Prescription of Allopurinol – Cross-Sectional Survey
Prescription of Allopurinol – Cross-Sectional Surveygerman translation / full article
Background: In Germany allopurinol is a frequently used drug against gout. Recent studies showed deviations between international recommendations and therapeutic strategies of family practitioners regarding the management of acute and chronic gout. This project investigates the background of allopurinol prescription and usage by answering the following questions:
1. What is the prevalence of allopurinol-intake in a primary care setting?
2. Why do patients take allopurinol? (rationales of patients´- and physicians´ point of view)?
Methods: This cross-sectional study was performed in family practices in the state of Hessia, Germany. The prevalence was defined as the percentage of patients prescribed allopurinol related to the total amount of patients during six months. Using semi-structured questionnaires patients and their family practitioners were interviewed about allopurinol medication. The interview data was analysed quantitatively.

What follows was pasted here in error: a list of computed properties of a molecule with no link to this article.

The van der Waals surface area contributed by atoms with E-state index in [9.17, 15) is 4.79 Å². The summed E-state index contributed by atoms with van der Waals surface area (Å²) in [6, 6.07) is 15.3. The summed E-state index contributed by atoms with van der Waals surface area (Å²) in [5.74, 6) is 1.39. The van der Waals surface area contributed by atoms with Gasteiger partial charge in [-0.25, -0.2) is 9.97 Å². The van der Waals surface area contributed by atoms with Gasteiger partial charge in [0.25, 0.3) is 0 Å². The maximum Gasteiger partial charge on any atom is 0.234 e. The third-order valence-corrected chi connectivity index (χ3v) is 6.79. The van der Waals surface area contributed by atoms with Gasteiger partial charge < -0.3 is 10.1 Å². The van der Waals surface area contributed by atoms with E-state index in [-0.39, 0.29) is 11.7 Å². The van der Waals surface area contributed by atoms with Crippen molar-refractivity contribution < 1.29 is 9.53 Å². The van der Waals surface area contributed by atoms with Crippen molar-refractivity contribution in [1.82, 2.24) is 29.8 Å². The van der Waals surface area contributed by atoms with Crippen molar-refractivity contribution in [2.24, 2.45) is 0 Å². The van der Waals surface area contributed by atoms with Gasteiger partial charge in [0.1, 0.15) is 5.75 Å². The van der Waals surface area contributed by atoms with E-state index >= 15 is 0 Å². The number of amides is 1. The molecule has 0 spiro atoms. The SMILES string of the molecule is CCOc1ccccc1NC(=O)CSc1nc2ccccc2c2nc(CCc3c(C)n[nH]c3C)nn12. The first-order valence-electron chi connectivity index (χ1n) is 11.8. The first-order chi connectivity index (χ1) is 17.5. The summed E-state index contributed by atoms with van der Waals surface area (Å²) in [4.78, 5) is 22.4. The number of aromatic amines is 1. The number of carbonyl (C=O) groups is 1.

Results: On average, 2.1 % (CI 1.6–2.8). of all patients in the seven participating practices were taking allopurinol. In total 89 patients were recruited (mean age 68 years, 78 % male). In 80 % of the cases allopurinol was initially prescribed by the family practitioner. An acute gout attack represented the most frequent indication ( 70 %). In one third of the symptomatic patients (31 %) this occurrence remained a single acute attack. In 39% of patients the last gout attack occurred over five years ago. According to the family practitioners an asymptomatic hyperuricemia lead in 23 % to allopurinol treatment. Half of the patients (51 %) reported an allopurinol intake for more than five years. An allopurinol withdrawal in the past was documented in about 9 % of the cases. Polypharmacy with more than four agents was noted in 65 % of patients.
Conclusions: Results of this study should encourage family practitioners in re-evaluating the next allopurinol prescription critically. In many cases, according to the current guidelines of the German College of General Practitioners and Family Physicians (DEGAM), there is room for reducing allopurinol (especially important in patients undergoing polypharmacy).